What do you do when the differences are bigger than the little things?

We are all different right? We are all individuals, each and everyone one of us a sum of our environment and experiences and how we face it all.

Each of us have our thoughts and our secrets and our wants and desires and we all express ourselves our own way. We all wear our labels and fit inside our own individual pigeon holes, whether or not we have attached those labels to ourselves or have flapped our wings and landed in those pigeon holes by choice or chance.

And that is about as philosophical as I ever get. For all our individualism, we are all more or less the same at the end of the day. What set’s us apart from the person next to us are the decisions we make. The choices we mull over, routes we head down, both as individuals and as collectives. Groups like families.

I have a mate who, with his Mrs, bundled up two kids under the age of ten and headed off for a sojourn through South East Asia. A bold move many might think. A brilliant one I reckon. Still, the travails of travelling in a part of the world like that could do many in, let alone having two little ones to look out for. Apart from that, many might think two kids in tow could well prove an impediment to a good time. But hey, if you are travelling in your 40’s, you ain’t hopping the Contiki bus in a hurry or heading out clubbing.

But a bold move like that was obviously reached as a consensus. Same way as entering into a mortgage, buying a new car, choosing a mattress or deciding which Netflix series you want to feast on for the evening.

So when change is on the horizon, when options are made available and you are forced to look at where you are now, where you fit in that here and now, and where everyone slides in and around you, neatly or otherwise, the thinking cap goes on and one of those decisions, or a series of them, need to take place. I am not referring to the little things, the everyday things. Standing in a supermarket isle and choosing between toothpastes, making a call over one brand vs another, whether to mow the lawns or get the washing in, Chinese or Pizza.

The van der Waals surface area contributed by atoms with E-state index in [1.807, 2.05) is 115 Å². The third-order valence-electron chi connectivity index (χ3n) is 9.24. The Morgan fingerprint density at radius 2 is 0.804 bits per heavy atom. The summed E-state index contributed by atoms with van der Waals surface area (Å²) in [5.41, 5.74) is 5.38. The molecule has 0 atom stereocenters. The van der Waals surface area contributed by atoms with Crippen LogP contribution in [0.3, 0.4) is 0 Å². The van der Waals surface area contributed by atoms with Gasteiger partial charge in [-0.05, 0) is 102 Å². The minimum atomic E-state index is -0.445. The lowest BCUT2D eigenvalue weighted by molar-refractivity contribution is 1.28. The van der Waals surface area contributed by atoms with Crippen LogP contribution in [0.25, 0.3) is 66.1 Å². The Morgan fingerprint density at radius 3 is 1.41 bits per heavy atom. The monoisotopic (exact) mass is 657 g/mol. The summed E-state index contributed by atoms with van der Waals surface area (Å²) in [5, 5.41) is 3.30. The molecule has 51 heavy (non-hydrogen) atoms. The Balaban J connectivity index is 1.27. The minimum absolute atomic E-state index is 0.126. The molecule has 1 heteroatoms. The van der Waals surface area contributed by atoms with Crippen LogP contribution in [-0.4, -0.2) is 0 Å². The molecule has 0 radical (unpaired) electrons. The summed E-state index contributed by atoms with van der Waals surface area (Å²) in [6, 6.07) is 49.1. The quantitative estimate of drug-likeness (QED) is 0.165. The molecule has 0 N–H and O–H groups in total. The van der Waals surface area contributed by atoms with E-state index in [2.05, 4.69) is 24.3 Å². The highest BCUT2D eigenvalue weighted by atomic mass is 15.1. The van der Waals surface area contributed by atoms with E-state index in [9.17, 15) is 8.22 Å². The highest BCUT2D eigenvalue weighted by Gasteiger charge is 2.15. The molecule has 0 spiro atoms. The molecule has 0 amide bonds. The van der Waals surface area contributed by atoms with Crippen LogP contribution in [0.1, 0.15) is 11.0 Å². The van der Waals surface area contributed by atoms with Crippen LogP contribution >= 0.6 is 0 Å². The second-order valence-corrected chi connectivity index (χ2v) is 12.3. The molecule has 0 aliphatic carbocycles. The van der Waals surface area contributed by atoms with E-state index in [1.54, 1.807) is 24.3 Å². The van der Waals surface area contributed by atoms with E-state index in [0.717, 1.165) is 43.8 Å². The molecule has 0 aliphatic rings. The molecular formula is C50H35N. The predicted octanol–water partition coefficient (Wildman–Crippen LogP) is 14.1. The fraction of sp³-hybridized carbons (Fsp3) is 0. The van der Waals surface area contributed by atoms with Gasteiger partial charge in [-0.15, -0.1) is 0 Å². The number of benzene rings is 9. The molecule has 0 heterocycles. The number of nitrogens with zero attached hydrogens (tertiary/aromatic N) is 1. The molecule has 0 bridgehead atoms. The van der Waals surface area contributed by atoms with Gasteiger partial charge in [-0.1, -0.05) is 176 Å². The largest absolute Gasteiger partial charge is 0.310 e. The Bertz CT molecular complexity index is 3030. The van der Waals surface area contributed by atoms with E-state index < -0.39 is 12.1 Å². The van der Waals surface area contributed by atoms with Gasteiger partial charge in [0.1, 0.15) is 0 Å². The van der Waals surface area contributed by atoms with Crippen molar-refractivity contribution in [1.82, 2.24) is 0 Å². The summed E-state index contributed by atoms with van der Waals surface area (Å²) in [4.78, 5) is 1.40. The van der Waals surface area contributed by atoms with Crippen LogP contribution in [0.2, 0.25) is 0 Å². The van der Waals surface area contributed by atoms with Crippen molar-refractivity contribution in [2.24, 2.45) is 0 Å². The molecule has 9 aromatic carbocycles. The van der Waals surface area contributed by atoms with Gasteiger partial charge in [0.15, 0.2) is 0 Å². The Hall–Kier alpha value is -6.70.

Everyday we are faced with the minutiae, the bits and pieces. Most of those calls are made with little or no thought. Sometimes we get it wrong and often, in a family dynamic, even those seemingly inconsequential things can lead to more debate and argument than might at first seem necessary. I prefer clove honey. I am the only one in the family it seems. We don’t eat clove honey. I prefer Tasty cheese. We eat Mild. I like to walk under a bush canopy, we end up walking on the beach. Inconsequential stuff and easily enough worked through. There isn’t much course for things to go too far wrong.

But, what of the big calls? What, when things arise meaning big change, big differences, to the way you are living your life at present? Quite apart from needing to think things through rationally, especially before opening your mouth, you also need to be aware of all the nuances that can trip you up. It is impossible to tick every box, to have thought of every little thing. And, it is impossible to look at a major change completely impartially. I say, don’t try to.

Our time in the north is coming to an end. No secret, as far as the future of our kids go, this ain’t the place. Even if the next level of schooling was up to the task, what then? Where is the career pathway, where is the solidity and dependability needed to nurture youth into the bright young things of the future? Done that subject to death you are probably saying and you are probably right. So come the end of the year, we are moving on, like it or not.

I don’t like it. I mean to say I do like it. I like it here. I like the climate, I like the scenery, I like the harbour and the wildlife it attracts and I like the locals and I like the quiet and the night sky and the laid back lifestyle and the warm rain and the relative isolation without having to be far from anywhere.

So there we have it. Opportunity calls for the other half, the extras that can and will provide for our kids and here is me, stuck in the mud (literally at times in a good old Northland winter). The calls in life Wifey and have made to date have led us here. This place, this time, this space in our lives. We are happy enough, as settled as we ever get.

I am 45 this year. My wife is rapidly approaching forty, far quicker than she would like I think. Thing is, I can’t remember a place we have settled for than a year or so since we left my home town. My wife’s feet itch more than if she was standing atop an ant hill and the word settle, for her, is a foreign language. But this old boy needs to take root. I have not felt truly part of a community in years. I have no social standing, no grounding in the sanctity of mate-hood. No sense of belonging, no true knowledge of my surroundings. Life has been all about fleeting glimpses, snatched views and shuttered glances.